Hand exercises can be done for a few minutes daily. However, the frequency of exercise depends on the type of arthritis, inflammation, joint stability, and physical limitations. Start out slow and with low resistance. If it starts to hurt, stop for the day and consider decreasing the intensity or number of repetitions per workout. Talk to a healthcare provider before starting a hand exercise routine to ensure it’s safe for you.

  • How can I relieve arthritis hand pain?

    One of the best natural remedies for helping with arthritis pain and stiffness is stretching and exercising your hands. A warm bath or shower may help relax stiff joints, while cold therapy may be helpful for inflammation. You can also try over-the-counter (OTC) nonsteroidal anti-inflammatory medications (NSAIDs) or pain relief creams. If pain persists, talk with your healthcare provider about the possibility of prescription medications or surgical treatment.

  • How do I know if I have arthritis in my hands and wrist?

    The most common type of arthritis, osteoarthritis, may affect the wrist, base of the thumb, finger joints closest to the fingernail, and the middle joints of the finger. The most common symptoms include pain, stiffness, swelling, or numbness. Typically, the pain comes and goes and is worse in the morning. As it progresses, pain may be more constant or sharp and wake you up at night.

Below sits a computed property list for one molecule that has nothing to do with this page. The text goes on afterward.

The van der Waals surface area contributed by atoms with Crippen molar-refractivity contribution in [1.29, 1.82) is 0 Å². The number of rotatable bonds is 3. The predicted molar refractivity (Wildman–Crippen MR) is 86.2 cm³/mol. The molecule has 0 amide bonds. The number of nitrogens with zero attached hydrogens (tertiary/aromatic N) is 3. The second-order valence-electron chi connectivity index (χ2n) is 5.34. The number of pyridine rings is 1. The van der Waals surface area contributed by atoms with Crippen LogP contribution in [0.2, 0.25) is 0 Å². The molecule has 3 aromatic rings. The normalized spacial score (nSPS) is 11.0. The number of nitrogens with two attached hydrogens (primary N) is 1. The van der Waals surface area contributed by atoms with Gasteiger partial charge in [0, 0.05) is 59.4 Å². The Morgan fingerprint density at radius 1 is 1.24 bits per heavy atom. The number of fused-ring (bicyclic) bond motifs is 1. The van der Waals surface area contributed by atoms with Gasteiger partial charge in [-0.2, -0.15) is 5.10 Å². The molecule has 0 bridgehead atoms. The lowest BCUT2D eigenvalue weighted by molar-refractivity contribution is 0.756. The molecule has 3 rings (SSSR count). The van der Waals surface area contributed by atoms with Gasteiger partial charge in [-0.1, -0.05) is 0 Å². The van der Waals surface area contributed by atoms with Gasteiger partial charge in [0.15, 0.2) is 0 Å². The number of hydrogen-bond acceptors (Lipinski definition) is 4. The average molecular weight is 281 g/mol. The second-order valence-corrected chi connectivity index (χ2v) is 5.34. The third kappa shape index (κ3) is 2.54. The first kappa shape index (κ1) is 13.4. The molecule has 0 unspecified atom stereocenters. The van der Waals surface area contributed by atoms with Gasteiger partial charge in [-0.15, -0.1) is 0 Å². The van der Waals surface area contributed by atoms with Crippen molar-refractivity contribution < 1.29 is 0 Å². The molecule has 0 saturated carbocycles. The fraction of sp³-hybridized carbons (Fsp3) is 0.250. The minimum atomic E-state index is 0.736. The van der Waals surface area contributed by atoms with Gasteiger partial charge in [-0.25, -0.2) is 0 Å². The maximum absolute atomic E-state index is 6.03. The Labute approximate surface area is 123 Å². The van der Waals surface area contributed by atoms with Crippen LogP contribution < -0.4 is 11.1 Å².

Rheumatoid arthritis tends to affect both hands at once, beginning with stiffness and progressing to pain and tenderness. It more often affects the middle joints in the finger and the joints where the fingers meet the hand. Other joints, such as the knees, elbows, or ankles, may also be painful.

Why Trust Verywell Health

Having been raised by two medical professionals, Amari Pollard understands the importance of health literacy. As a seasoned health writer, she is committed to producing well-researched and well-sourced product reviews to help people make informed medical decisions.

6 Sources
Verywell Health uses only high-quality sources, including peer-reviewed studies, to support the facts within our articles. Read our editorial process to learn more about how we fact-check and keep our content accurate, reliable, and trustworthy.
  1. Centers for Disease Control and Prevention. Physical Activity for Arthritis.

  2. American Society for Surgery of the Hand. Hand Therapy.

  3. Stoffer-Marx M, Klinger M, Luschin S, et al. Functional consultation and exercises improve grip strength in osteoarthritis of the hand - a randomised controlled trial. Arthritis Res Ther. 2018;20(1):253. doi:10.1186/s13075-018-1747-0.

  4. Hennig T, Hæhre L, Hornburg V, Mowinckel P, Norli E, Kjeken I. Effect of home-based hand exercises in women with hand osteoarthritis: A randomised controlled trial. Ann Rheum Dis. 2014;74(8):1501-1508. doi:10.1136/annrheumdis-2013-204808

  5. Arthritis Foundation. Osteoarthritis of the hands.

  6. Johns Hopkins. Rheumatoid arthritis symptoms.

Additional Reading
  • The Importance of Grip Strength. APECS. Jason Shea.